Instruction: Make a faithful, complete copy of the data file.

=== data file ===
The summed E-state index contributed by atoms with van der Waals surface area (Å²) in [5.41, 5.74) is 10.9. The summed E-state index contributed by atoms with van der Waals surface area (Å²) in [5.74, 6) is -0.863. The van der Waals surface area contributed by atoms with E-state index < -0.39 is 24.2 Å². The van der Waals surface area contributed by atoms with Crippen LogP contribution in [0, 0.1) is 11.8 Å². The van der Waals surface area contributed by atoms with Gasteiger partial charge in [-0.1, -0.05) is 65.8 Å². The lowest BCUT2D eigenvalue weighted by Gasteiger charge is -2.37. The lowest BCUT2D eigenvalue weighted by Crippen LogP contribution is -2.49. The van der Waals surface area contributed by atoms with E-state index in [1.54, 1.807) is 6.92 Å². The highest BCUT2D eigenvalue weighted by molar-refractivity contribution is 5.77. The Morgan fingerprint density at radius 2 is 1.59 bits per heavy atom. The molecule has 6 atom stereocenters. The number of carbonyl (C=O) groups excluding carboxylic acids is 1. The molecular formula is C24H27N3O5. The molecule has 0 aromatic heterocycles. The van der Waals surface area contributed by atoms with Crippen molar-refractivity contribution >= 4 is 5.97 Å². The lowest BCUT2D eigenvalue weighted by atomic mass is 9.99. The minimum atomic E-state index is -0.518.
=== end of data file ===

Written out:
The summed E-state index contributed by atoms with van der Waals surface area (Å²) in [5.41, 5.74) is 10.9. The summed E-state index contributed by atoms with van der Waals surface area (Å²) in [5.74, 6) is -0.863. The van der Waals surface area contributed by atoms with E-state index < -0.39 is 24.2 Å². The van der Waals surface area contributed by atoms with Crippen LogP contribution in [0, 0.1) is 11.8 Å². The van der Waals surface area contributed by atoms with Gasteiger partial charge in [-0.1, -0.05) is 65.8 Å². The lowest BCUT2D eigenvalue weighted by Gasteiger charge is -2.37. The lowest BCUT2D eigenvalue weighted by Crippen LogP contribution is -2.49. The van der Waals surface area contributed by atoms with E-state index in [1.54, 1.807) is 6.92 Å². The highest BCUT2D eigenvalue weighted by molar-refractivity contribution is 5.77. The Morgan fingerprint density at radius 2 is 1.59 bits per heavy atom. The molecule has 6 atom stereocenters. The number of carbonyl (C=O) groups excluding carboxylic acids is 1. The molecular formula is C24H27N3O5. The molecule has 0 aromatic heterocycles. The van der Waals surface area contributed by atoms with Crippen molar-refractivity contribution >= 4 is 5.97 Å². The lowest BCUT2D eigenvalue weighted by atomic mass is 9.99. The minimum atomic E-state index is -0.518.